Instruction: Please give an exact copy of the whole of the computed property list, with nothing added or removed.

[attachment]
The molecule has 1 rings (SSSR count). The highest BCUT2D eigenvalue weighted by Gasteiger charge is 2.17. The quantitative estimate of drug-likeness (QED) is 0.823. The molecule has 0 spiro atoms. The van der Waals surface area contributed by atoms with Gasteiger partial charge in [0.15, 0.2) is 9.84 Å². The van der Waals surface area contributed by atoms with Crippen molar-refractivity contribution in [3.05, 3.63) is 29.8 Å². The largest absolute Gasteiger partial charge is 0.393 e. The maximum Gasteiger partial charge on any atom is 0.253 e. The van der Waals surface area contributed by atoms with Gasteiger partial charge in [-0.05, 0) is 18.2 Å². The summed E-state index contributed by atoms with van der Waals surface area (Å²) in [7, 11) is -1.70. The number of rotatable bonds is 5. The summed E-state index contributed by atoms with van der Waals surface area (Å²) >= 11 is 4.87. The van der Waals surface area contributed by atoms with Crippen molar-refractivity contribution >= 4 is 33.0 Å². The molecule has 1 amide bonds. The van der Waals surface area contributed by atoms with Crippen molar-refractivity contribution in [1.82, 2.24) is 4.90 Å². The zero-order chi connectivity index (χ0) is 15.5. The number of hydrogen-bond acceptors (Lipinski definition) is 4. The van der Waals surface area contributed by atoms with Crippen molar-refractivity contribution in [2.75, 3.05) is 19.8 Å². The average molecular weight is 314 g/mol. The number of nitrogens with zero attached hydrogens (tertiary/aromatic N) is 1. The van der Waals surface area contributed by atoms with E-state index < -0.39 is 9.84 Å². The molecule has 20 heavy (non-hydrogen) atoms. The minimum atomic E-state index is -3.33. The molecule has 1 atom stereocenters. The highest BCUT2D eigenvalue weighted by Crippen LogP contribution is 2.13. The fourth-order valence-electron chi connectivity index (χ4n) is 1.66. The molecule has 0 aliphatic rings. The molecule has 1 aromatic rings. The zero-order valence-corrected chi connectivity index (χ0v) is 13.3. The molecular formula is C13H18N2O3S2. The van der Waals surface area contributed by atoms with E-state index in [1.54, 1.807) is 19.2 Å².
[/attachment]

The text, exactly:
The molecule has 1 rings (SSSR count). The highest BCUT2D eigenvalue weighted by Gasteiger charge is 2.17. The quantitative estimate of drug-likeness (QED) is 0.823. The molecule has 0 spiro atoms. The van der Waals surface area contributed by atoms with Gasteiger partial charge in [0.15, 0.2) is 9.84 Å². The van der Waals surface area contributed by atoms with Crippen molar-refractivity contribution in [3.05, 3.63) is 29.8 Å². The largest absolute Gasteiger partial charge is 0.393 e. The maximum Gasteiger partial charge on any atom is 0.253 e. The van der Waals surface area contributed by atoms with Gasteiger partial charge in [-0.05, 0) is 18.2 Å². The summed E-state index contributed by atoms with van der Waals surface area (Å²) in [7, 11) is -1.70. The number of rotatable bonds is 5. The summed E-state index contributed by atoms with van der Waals surface area (Å²) >= 11 is 4.87. The van der Waals surface area contributed by atoms with Crippen molar-refractivity contribution >= 4 is 33.0 Å². The molecule has 1 amide bonds. The van der Waals surface area contributed by atoms with Crippen molar-refractivity contribution in [1.82, 2.24) is 4.90 Å². The zero-order chi connectivity index (χ0) is 15.5. The number of hydrogen-bond acceptors (Lipinski definition) is 4. The van der Waals surface area contributed by atoms with Crippen molar-refractivity contribution in [2.75, 3.05) is 19.8 Å². The average molecular weight is 314 g/mol. The number of nitrogens with zero attached hydrogens (tertiary/aromatic N) is 1. The van der Waals surface area contributed by atoms with E-state index < -0.39 is 9.84 Å². The molecule has 20 heavy (non-hydrogen) atoms. The minimum atomic E-state index is -3.33. The molecule has 1 atom stereocenters. The highest BCUT2D eigenvalue weighted by Crippen LogP contribution is 2.13. The fourth-order valence-electron chi connectivity index (χ4n) is 1.66. The molecule has 0 aliphatic rings. The molecule has 1 aromatic rings. The zero-order valence-corrected chi connectivity index (χ0v) is 13.3. The molecular formula is C13H18N2O3S2. The van der Waals surface area contributed by atoms with E-state index in [1.54, 1.807) is 19.2 Å².